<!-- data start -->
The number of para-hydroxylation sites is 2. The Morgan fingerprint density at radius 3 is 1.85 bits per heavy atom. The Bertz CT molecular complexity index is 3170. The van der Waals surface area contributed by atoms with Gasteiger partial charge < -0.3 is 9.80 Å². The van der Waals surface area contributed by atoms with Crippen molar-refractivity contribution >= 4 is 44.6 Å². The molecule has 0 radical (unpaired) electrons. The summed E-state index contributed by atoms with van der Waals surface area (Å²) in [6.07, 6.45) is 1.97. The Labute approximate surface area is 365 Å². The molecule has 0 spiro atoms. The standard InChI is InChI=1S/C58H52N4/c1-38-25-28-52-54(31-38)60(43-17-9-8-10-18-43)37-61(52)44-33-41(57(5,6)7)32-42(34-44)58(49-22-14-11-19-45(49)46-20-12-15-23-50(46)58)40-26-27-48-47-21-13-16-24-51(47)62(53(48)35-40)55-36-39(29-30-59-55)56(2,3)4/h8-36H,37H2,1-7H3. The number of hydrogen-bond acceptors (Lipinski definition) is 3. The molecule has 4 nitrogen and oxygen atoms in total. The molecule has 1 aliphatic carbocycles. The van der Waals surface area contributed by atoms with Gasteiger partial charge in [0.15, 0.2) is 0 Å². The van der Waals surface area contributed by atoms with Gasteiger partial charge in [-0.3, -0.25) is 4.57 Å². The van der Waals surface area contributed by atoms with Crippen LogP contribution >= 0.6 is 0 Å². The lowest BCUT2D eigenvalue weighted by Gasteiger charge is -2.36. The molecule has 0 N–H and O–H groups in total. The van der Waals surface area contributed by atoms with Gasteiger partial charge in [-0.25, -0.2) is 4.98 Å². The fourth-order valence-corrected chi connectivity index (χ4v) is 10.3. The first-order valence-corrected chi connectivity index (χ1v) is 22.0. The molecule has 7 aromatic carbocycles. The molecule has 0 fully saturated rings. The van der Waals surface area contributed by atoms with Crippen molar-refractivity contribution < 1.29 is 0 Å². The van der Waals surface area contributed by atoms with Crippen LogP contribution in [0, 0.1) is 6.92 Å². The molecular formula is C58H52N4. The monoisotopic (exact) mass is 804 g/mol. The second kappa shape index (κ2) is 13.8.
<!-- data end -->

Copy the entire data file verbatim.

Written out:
The number of para-hydroxylation sites is 2. The Morgan fingerprint density at radius 3 is 1.85 bits per heavy atom. The Bertz CT molecular complexity index is 3170. The van der Waals surface area contributed by atoms with Gasteiger partial charge < -0.3 is 9.80 Å². The van der Waals surface area contributed by atoms with Crippen molar-refractivity contribution >= 4 is 44.6 Å². The molecule has 0 radical (unpaired) electrons. The summed E-state index contributed by atoms with van der Waals surface area (Å²) in [6.07, 6.45) is 1.97. The Labute approximate surface area is 365 Å². The molecule has 0 spiro atoms. The standard InChI is InChI=1S/C58H52N4/c1-38-25-28-52-54(31-38)60(43-17-9-8-10-18-43)37-61(52)44-33-41(57(5,6)7)32-42(34-44)58(49-22-14-11-19-45(49)46-20-12-15-23-50(46)58)40-26-27-48-47-21-13-16-24-51(47)62(53(48)35-40)55-36-39(29-30-59-55)56(2,3)4/h8-36H,37H2,1-7H3. The number of hydrogen-bond acceptors (Lipinski definition) is 3. The molecule has 4 nitrogen and oxygen atoms in total. The molecule has 1 aliphatic carbocycles. The van der Waals surface area contributed by atoms with Gasteiger partial charge in [0.15, 0.2) is 0 Å². The van der Waals surface area contributed by atoms with Gasteiger partial charge in [-0.3, -0.25) is 4.57 Å². The van der Waals surface area contributed by atoms with Crippen LogP contribution >= 0.6 is 0 Å². The lowest BCUT2D eigenvalue weighted by Gasteiger charge is -2.36. The molecule has 0 N–H and O–H groups in total. The van der Waals surface area contributed by atoms with Gasteiger partial charge in [-0.25, -0.2) is 4.98 Å². The fourth-order valence-corrected chi connectivity index (χ4v) is 10.3. The first-order valence-corrected chi connectivity index (χ1v) is 22.0. The molecule has 7 aromatic carbocycles. The molecule has 0 fully saturated rings. The van der Waals surface area contributed by atoms with Crippen molar-refractivity contribution < 1.29 is 0 Å². The van der Waals surface area contributed by atoms with Crippen LogP contribution in [0, 0.1) is 6.92 Å². The molecular formula is C58H52N4. The monoisotopic (exact) mass is 804 g/mol. The second kappa shape index (κ2) is 13.8.